Read on to understand the pros and cons of higher credit limit...
Anushka has a credit card with a limit of Rs 100,000 which she applied for almost five years back when her monthly billing used to be around Rs 25,000. Now her billing, almost on an average, is around Rs 60,000. Anushka always pays her bills on time.
Ankita has a credit limit of Rs 50,000 and she mostly manages to max her credit limits and sometimes even struggles to make payments thus carrying them forward to the next billing cycle.
Who do think among these two will benefit from getting a higher credit limit; if at all? I feel it will be Anushka while for Ankita it could be a debt trap. In case you are wondering why then follow the discussion below.
When is an enhanced credit limit beneficial?
As in Anushka’s case, often a person’s lifestyle and expenses increase with time keeping in pace with increased income and also rising inflation. However often users forget to enhance their credit limit which is usually linked to a person’s income. Thus even if the person pays in time like Anushka does, their credit utilisation ratio (billing per cycle/sanctioned limit) is high which impacts the CIBIL score negatively.
Thus for someone who is eligible for a higher credit limit, pays on time but has a high credit utilisation limit getting an enhanced credit limit will be beneficial.
When the credit card billing ratio is high in comparison to the sanctioned limit, it has a negative impact on the CIBIL score. The solution to this could be either to reduce the monthly spending on the card (which might not be the easiest, but still the wisest, thing to do), get a new card issued which will raise the overall available limit and the expenditure must be spread over both cards and the third is to get a bigger limit sanctioned on the same card. If eligibility criteria allows then getting a bigger credit limit seems to be the simplest way to keep the credit utilisation in check. Reducing the billing might not be possible and everyone might want to get a new card issued due to multiple reasons.
When is an enhanced credit limit not such a good idea?
Considering Ankita’s example, a higher credit limit can compound the problem rather than mitigating the problem of a high credit utilisation ratio for someone like her. Her problem is not only a high ratio of spending but spending beyond means and also not paying on time which is a bigger evil. So for someone like her it may lead to spending more than before causing her to be subjected to bigger penalties and more rollover credit. A situation like this can lead to a debt trap too.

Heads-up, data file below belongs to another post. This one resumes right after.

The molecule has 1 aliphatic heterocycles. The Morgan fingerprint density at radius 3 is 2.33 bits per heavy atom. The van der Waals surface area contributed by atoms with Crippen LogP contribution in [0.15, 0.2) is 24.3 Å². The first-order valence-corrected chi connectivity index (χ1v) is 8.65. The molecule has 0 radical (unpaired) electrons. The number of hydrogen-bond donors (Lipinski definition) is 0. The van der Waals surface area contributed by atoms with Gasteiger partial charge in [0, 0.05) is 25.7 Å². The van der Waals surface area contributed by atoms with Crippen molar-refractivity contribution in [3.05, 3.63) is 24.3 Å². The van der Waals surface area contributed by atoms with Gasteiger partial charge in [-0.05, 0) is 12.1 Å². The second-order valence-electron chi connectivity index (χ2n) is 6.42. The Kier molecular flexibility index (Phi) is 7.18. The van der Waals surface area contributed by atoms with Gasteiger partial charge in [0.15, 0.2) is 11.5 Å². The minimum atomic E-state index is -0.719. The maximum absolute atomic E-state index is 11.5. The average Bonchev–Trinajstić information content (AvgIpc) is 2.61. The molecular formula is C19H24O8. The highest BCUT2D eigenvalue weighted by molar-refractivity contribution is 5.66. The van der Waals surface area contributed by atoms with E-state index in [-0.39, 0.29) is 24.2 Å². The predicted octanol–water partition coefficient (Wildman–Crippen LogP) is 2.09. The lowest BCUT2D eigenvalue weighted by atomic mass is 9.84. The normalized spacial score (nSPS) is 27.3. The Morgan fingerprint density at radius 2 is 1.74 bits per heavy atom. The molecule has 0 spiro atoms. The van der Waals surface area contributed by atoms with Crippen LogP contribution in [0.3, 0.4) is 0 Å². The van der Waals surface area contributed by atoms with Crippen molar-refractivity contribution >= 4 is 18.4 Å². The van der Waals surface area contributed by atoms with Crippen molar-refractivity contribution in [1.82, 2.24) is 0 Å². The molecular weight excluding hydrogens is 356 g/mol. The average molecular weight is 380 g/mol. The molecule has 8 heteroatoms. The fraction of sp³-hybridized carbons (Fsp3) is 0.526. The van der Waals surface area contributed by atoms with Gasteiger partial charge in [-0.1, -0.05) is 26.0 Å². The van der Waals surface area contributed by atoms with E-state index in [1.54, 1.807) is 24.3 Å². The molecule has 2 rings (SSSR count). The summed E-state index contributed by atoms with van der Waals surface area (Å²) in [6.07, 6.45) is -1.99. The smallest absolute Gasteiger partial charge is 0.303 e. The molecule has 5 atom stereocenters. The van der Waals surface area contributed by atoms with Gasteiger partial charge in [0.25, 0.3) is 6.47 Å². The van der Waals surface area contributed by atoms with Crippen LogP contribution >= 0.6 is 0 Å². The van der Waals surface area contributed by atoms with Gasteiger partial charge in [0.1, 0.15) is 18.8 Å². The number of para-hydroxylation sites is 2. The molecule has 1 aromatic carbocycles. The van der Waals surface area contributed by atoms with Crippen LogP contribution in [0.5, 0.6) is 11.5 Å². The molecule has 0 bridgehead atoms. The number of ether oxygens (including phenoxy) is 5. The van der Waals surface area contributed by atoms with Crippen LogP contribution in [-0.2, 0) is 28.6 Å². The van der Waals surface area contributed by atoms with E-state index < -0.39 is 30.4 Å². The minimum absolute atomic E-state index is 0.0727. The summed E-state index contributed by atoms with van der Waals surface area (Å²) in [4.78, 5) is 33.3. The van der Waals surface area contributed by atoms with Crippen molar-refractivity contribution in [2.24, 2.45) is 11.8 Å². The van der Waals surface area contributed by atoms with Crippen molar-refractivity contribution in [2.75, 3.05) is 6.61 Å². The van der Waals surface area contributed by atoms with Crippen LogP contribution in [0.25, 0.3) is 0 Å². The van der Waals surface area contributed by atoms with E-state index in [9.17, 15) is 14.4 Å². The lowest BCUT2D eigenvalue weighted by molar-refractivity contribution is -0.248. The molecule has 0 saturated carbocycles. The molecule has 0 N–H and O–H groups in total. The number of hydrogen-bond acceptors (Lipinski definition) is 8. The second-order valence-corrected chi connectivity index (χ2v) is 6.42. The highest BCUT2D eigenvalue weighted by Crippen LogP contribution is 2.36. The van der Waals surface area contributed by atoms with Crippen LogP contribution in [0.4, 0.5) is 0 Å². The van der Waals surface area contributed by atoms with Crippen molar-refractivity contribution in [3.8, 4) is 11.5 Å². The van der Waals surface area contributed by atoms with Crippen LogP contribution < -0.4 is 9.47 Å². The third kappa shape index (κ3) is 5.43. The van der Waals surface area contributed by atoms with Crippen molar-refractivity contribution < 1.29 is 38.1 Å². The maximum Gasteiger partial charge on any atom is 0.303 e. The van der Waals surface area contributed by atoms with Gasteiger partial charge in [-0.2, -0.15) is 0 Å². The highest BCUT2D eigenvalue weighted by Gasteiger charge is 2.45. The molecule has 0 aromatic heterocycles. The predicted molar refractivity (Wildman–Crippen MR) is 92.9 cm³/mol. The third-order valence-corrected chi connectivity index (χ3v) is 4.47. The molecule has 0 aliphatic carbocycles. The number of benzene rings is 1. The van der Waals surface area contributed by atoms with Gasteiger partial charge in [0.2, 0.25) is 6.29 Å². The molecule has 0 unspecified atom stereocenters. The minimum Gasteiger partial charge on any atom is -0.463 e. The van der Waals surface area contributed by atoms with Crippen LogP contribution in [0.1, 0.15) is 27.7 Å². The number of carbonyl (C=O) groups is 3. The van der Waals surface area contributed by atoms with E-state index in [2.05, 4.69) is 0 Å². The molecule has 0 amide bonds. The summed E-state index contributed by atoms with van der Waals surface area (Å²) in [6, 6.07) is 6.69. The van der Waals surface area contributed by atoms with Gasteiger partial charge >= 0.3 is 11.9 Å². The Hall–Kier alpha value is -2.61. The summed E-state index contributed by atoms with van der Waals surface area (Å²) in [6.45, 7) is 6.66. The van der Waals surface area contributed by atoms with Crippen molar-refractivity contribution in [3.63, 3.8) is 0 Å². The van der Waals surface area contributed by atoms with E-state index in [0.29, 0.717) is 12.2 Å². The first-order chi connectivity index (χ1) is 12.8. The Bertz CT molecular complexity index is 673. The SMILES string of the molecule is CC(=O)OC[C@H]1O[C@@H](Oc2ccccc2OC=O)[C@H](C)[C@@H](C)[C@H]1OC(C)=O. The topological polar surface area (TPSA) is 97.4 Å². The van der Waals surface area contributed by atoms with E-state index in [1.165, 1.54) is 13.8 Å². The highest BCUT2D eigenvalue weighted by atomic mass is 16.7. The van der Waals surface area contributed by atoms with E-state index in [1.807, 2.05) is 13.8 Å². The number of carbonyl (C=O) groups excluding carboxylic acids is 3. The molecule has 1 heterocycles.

A bigger credit limit can be a big temptation for those who indulge in impulsive shopping and are generally not inclined to budget their expenditure. A smaller limit allows lesser option to splurge. Delayed payments and defaults impact the CIBIL score even more adversely than a high credit utilisation ratio.
So if Ankita really wants to do something about her credit score the first thing she needs to do is control and budget her expenditure. Once that is done then she can go on to get a bigger credit limit if her credit utilisation ratio is still high. Tackling the issue of payment default is more important than credit utilisation for her; just going on to get a bigger limit will not work for her. Moreover the card company might not be willing also to sanction a bigger credit limit considering Ankita’s past record.
Thus an enhanced credit limit must be opted when one’s credit card billing is within her/his paying capacity but the ratio is high in comparison to the sanctioned limit.
Getting a bigger limit will help her/him in improving the credit score. However for someone who is already struggling with defaults and is frequently late in paying or resorts to paying only the minimum amount due a bigger limit may not be the best solution. So before applying for a bigger limit evaluate your credit card billing pattern and then decide accordingly.
Photograph: Simon Cunningham/Creative Commons
The author is a credit expert with 10 years of experience in personal finance and consumer banking industry and another 7 years in credit bureau sector. Rajiv was instrumental in setting up India's first credit bureau, Credit Information Bureau (India) Limited (CIBIL). He has also worked with Citibank, Canara Bank, HDFC Bank, IDBI Bank and Experian in various capacities.